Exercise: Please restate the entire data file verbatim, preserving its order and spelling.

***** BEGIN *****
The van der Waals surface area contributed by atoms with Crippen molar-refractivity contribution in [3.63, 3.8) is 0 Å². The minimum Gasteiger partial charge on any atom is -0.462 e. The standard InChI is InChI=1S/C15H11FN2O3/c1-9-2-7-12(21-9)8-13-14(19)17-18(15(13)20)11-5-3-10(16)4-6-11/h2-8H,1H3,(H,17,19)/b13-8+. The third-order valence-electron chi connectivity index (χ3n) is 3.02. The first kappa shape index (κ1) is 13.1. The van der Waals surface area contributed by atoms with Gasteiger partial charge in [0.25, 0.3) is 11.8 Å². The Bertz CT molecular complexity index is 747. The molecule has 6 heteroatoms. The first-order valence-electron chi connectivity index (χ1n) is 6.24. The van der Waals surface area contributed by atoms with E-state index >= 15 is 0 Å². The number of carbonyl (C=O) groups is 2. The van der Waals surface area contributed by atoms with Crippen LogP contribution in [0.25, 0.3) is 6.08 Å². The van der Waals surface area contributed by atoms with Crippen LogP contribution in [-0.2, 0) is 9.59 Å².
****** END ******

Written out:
The van der Waals surface area contributed by atoms with Crippen molar-refractivity contribution in [3.63, 3.8) is 0 Å². The minimum Gasteiger partial charge on any atom is -0.462 e. The standard InChI is InChI=1S/C15H11FN2O3/c1-9-2-7-12(21-9)8-13-14(19)17-18(15(13)20)11-5-3-10(16)4-6-11/h2-8H,1H3,(H,17,19)/b13-8+. The third-order valence-electron chi connectivity index (χ3n) is 3.02. The first kappa shape index (κ1) is 13.1. The van der Waals surface area contributed by atoms with Gasteiger partial charge in [0.25, 0.3) is 11.8 Å². The Bertz CT molecular complexity index is 747. The molecule has 6 heteroatoms. The first-order valence-electron chi connectivity index (χ1n) is 6.24. The van der Waals surface area contributed by atoms with E-state index >= 15 is 0 Å². The number of carbonyl (C=O) groups is 2. The van der Waals surface area contributed by atoms with Crippen LogP contribution in [0.25, 0.3) is 6.08 Å². The van der Waals surface area contributed by atoms with Crippen LogP contribution in [-0.2, 0) is 9.59 Å².